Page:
:-Taylor RG and Barrett M. 1999. [https://dspace.lboro.ac.uk/dspace-jspui/bitstream/2134/30368/1/203.pdf Urban groundwater development in sub-Saharan Africa]. In: Pickford J. (ed). Integrated development for water supply and sanitation: Proceedings of the 25th WEDC International Conference, Addis Ababa, Ethiopia, 30 August-2 September 1999, pp.203-207.
  
 +
==Key issues in urban groundwater in Africa==
  
 +
===Groundwater pollution / contamination===
  
 +
Groundwater-fed water supplies - such as boreholes and wells - in urban areas in much of Africa are at high risk of contamination. Many towns and cities do not have effective sewerage networks or waste water treatment facilities, and unregulated disposal of sewage, industrial and other solid and liquid wastes is widespread. The rapid growth in urban areas has led to the proliferation of unimproved sanitation provision largely through the use of pit latrines, which are often little more than a hole in the ground, and are often in very close proximity to wells and springs that are used for domestic water supply. There are also many other sources of groundwater pollution including: large and small factories; leaking sewer pipes; and even improved on-site sanitation facilities such as septic tank soakaways.
  
 +
Shallower groundwater is at higher risk of pollution than deeper groundwater, because the travel times for pollutants to shallow groundwater are much shorter. Because of this, groundwater from shallow sources, such as hand-dug wells, is more at risk. However, deeper groundwater can also be at risk, depending on the type and amount of pollution and the local hydrogeological conditions, and so even well-constructed deep municipal or private boreholes can be affected.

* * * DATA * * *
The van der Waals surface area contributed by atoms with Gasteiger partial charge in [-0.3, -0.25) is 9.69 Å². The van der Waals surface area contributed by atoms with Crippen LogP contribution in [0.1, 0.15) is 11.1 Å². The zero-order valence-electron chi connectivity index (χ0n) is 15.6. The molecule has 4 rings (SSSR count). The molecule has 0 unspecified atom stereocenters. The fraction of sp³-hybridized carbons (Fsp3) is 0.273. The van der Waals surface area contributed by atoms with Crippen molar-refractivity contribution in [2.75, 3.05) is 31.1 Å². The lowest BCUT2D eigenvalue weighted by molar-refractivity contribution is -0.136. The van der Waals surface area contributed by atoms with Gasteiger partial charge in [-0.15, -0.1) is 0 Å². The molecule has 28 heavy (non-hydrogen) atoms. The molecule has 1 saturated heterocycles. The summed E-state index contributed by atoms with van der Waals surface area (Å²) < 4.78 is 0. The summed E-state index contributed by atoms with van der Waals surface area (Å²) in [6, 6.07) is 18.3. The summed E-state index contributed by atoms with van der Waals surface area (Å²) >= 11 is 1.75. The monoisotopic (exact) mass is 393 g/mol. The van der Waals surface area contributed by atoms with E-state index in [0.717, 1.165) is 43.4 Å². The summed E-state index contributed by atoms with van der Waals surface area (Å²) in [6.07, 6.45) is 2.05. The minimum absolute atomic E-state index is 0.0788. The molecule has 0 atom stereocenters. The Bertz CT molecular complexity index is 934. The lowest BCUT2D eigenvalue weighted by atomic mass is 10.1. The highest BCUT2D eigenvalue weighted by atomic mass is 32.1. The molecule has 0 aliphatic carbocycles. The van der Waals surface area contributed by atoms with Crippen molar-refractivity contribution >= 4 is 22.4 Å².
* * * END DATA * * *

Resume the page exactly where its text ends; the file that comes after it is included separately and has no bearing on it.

+
 +
A wide range of pollutants can affect groundwater in urban areas. Microbiological contamination is an important water quality challenge. Faecal waste is the largest source of contamination in urban (and rural) groundwater in Africa, in particular where there is high-density housing with poor and/or inadequate sanitation facilities and treatment of faecal waste - as in many rapidly growing towns.
  
  

Revision as of 12:07, 21 March 2019

Africa Groundwater Atlas >> Resource pages >> Urban groundwater in Africa

  This page is being developed. Please check back soon for more content.


Groundwater is becoming more and more important in urban areas - towns and cities - in Africa. There is rapid urbanisation all across Africa: the UN estimates that by 2035, 50% of all Africans will live in urban settlements. Already in 2017, an estimated 250 million people (40% of the total population) live in urban centres across sub-Saharan Africa. This urban growth is driving a huge growth in demand for water in urban areas, but the lack of adequate management of household and industrial waste in many expanding urban centres is a growing concern. Within the overall pattern of urbanisation in Africa, much of the growth is concentrated in towns and smaller urban centres, not only in big cities. Much of the urban population growth is in low income groups. Both of these factors present additional challenges for water supply and sanitation in general, and for groundwater resource development and protection in particular.

Groundwater has much to offer in urban areas in Africa: it is a resource that urban dwellers, planners and managers can't afford to overlook. But to continue being useful, groundwater must also be protected from pollution and over-abstraction.